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City mulls moving $1M from police to anti-poverty efforts

City mulls moving $1M from police to anti-poverty efforts


Winston-Salem will consider moving $1 million from the city police budget to pay for more anti-poverty efforts, as governments here and elsewhere are starting to face demands for “defunding” police departments in favor of social spending.

City leaders insist they are adamantly against defunding city police, and heard an in-depth explanation from top police officials on Monday of how the city’s police force is much better trained than most to do good police work.

The $1 million, taken from a total anticipated police budget of almost $79 million for the 2020-21 fiscal year, would come from the salaries of 15 police officer positions that city officials do not expect to be filled in the coming year.

The city police force has 40 vacant officer positions, and 30 officers in the training pipeline, but with the usual rates of attrition, city leaders said, 15 vacant slots can be spared from the police budget.

On Monday, the city’s public safety committee unanimously endorsed the transfer. As proposed, $160,000 would go to double a summer youth employment program; $330,000 would go to raise the city’s minimum wage to $14; $320,000 would go to help people facing eviction from their homes, and $190,000 would go to boost the number of people the city helps with a program to help ex-offenders.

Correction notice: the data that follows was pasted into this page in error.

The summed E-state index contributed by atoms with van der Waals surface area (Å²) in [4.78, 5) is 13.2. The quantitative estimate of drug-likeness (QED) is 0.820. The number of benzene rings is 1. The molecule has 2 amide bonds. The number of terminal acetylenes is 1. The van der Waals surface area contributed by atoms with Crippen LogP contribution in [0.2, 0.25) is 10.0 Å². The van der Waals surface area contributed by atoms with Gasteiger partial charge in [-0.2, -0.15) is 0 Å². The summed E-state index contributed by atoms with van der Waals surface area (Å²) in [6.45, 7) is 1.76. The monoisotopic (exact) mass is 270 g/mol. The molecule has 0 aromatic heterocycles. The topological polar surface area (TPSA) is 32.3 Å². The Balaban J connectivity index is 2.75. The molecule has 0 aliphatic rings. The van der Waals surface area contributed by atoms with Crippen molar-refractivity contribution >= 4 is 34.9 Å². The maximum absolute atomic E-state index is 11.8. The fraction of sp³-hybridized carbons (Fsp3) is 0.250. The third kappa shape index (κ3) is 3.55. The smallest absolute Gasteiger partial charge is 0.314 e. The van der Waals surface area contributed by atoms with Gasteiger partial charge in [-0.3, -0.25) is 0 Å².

Council Member James Taylor, who chairs the public safety committee, originated the idea of the funding shift and said the city was “in no way having anything considered about dismantling the police department.”

But Taylor said the shift would give the city more money “to address the root cause of crime.”

Joining Taylor in support of the move were committee members Jeff MacIntosh and John Larson. Other members of the council, not on the committee, attended and took part in the discussions.